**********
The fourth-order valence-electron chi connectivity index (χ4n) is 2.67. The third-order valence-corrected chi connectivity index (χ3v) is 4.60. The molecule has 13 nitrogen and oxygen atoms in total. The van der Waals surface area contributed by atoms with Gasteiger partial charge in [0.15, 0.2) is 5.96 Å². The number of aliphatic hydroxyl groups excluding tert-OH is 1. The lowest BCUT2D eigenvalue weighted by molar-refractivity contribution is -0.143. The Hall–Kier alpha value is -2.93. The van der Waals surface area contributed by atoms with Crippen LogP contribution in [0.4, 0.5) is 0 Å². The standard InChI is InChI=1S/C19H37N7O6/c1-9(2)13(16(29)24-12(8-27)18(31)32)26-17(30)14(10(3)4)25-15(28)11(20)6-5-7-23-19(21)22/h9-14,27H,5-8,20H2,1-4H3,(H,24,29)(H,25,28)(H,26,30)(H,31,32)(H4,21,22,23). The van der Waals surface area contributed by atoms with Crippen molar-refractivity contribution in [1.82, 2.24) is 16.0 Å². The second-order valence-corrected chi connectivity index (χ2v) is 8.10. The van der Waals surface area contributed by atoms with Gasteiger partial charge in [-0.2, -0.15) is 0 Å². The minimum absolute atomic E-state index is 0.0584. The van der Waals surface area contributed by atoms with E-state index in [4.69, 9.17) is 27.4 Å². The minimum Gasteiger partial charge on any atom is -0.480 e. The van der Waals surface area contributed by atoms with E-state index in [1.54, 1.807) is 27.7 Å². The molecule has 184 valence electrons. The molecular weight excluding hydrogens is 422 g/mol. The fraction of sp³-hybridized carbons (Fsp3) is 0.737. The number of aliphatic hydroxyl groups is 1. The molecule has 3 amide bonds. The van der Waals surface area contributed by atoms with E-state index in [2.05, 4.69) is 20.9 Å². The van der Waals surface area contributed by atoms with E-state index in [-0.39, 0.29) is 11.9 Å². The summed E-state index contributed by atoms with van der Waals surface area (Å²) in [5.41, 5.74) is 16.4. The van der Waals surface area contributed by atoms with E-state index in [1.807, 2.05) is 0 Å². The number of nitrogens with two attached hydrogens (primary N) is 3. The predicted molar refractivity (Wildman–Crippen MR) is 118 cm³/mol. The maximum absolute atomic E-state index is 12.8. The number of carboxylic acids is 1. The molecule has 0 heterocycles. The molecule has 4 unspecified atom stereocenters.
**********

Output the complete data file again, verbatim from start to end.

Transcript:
The fourth-order valence-electron chi connectivity index (χ4n) is 2.67. The third-order valence-corrected chi connectivity index (χ3v) is 4.60. The molecule has 13 nitrogen and oxygen atoms in total. The van der Waals surface area contributed by atoms with Gasteiger partial charge in [0.15, 0.2) is 5.96 Å². The number of aliphatic hydroxyl groups excluding tert-OH is 1. The lowest BCUT2D eigenvalue weighted by molar-refractivity contribution is -0.143. The Hall–Kier alpha value is -2.93. The van der Waals surface area contributed by atoms with Crippen LogP contribution in [0.4, 0.5) is 0 Å². The standard InChI is InChI=1S/C19H37N7O6/c1-9(2)13(16(29)24-12(8-27)18(31)32)26-17(30)14(10(3)4)25-15(28)11(20)6-5-7-23-19(21)22/h9-14,27H,5-8,20H2,1-4H3,(H,24,29)(H,25,28)(H,26,30)(H,31,32)(H4,21,22,23). The van der Waals surface area contributed by atoms with Crippen molar-refractivity contribution in [1.82, 2.24) is 16.0 Å². The second-order valence-corrected chi connectivity index (χ2v) is 8.10. The van der Waals surface area contributed by atoms with Gasteiger partial charge in [-0.2, -0.15) is 0 Å². The minimum absolute atomic E-state index is 0.0584. The van der Waals surface area contributed by atoms with E-state index in [4.69, 9.17) is 27.4 Å². The minimum Gasteiger partial charge on any atom is -0.480 e. The van der Waals surface area contributed by atoms with E-state index in [1.54, 1.807) is 27.7 Å². The molecule has 184 valence electrons. The molecular weight excluding hydrogens is 422 g/mol. The fraction of sp³-hybridized carbons (Fsp3) is 0.737. The number of aliphatic hydroxyl groups is 1. The molecule has 3 amide bonds. The van der Waals surface area contributed by atoms with E-state index in [2.05, 4.69) is 20.9 Å². The van der Waals surface area contributed by atoms with E-state index in [-0.39, 0.29) is 11.9 Å². The summed E-state index contributed by atoms with van der Waals surface area (Å²) in [5.41, 5.74) is 16.4. The van der Waals surface area contributed by atoms with E-state index in [1.807, 2.05) is 0 Å². The number of nitrogens with two attached hydrogens (primary N) is 3. The predicted molar refractivity (Wildman–Crippen MR) is 118 cm³/mol. The maximum absolute atomic E-state index is 12.8. The number of carboxylic acids is 1. The molecule has 0 heterocycles. The molecule has 4 unspecified atom stereocenters.